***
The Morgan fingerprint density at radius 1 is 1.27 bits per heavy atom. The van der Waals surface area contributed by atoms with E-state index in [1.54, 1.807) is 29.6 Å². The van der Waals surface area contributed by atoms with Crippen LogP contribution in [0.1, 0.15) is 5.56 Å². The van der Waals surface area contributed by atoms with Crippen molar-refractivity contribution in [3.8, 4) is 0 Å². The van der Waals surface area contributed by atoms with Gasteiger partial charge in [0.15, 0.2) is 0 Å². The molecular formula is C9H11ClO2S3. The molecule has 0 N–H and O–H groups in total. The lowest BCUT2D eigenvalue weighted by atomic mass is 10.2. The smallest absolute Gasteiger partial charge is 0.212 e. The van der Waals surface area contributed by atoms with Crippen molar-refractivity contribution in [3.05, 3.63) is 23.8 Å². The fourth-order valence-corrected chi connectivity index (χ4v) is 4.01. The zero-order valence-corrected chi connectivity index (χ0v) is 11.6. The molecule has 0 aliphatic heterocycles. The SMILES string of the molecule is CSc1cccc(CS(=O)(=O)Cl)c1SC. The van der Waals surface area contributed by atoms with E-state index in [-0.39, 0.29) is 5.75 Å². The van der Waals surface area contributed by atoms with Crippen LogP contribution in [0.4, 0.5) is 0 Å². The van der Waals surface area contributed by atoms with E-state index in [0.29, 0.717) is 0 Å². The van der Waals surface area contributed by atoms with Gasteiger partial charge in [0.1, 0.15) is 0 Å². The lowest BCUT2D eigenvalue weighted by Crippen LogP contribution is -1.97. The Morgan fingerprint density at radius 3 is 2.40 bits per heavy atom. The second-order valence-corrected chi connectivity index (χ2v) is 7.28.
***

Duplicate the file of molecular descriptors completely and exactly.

The Morgan fingerprint density at radius 1 is 1.27 bits per heavy atom. The van der Waals surface area contributed by atoms with E-state index in [1.54, 1.807) is 29.6 Å². The van der Waals surface area contributed by atoms with Crippen LogP contribution in [0.1, 0.15) is 5.56 Å². The van der Waals surface area contributed by atoms with Crippen molar-refractivity contribution in [3.8, 4) is 0 Å². The van der Waals surface area contributed by atoms with Gasteiger partial charge in [0.15, 0.2) is 0 Å². The molecular formula is C9H11ClO2S3. The molecule has 0 N–H and O–H groups in total. The lowest BCUT2D eigenvalue weighted by atomic mass is 10.2. The smallest absolute Gasteiger partial charge is 0.212 e. The van der Waals surface area contributed by atoms with Crippen molar-refractivity contribution in [3.05, 3.63) is 23.8 Å². The fourth-order valence-corrected chi connectivity index (χ4v) is 4.01. The zero-order valence-corrected chi connectivity index (χ0v) is 11.6. The molecule has 0 aliphatic heterocycles. The SMILES string of the molecule is CSc1cccc(CS(=O)(=O)Cl)c1SC. The van der Waals surface area contributed by atoms with E-state index in [-0.39, 0.29) is 5.75 Å². The van der Waals surface area contributed by atoms with Crippen LogP contribution in [0.4, 0.5) is 0 Å². The van der Waals surface area contributed by atoms with E-state index in [0.29, 0.717) is 0 Å². The van der Waals surface area contributed by atoms with Gasteiger partial charge in [0.1, 0.15) is 0 Å². The lowest BCUT2D eigenvalue weighted by Crippen LogP contribution is -1.97. The Morgan fingerprint density at radius 3 is 2.40 bits per heavy atom. The second-order valence-corrected chi connectivity index (χ2v) is 7.28.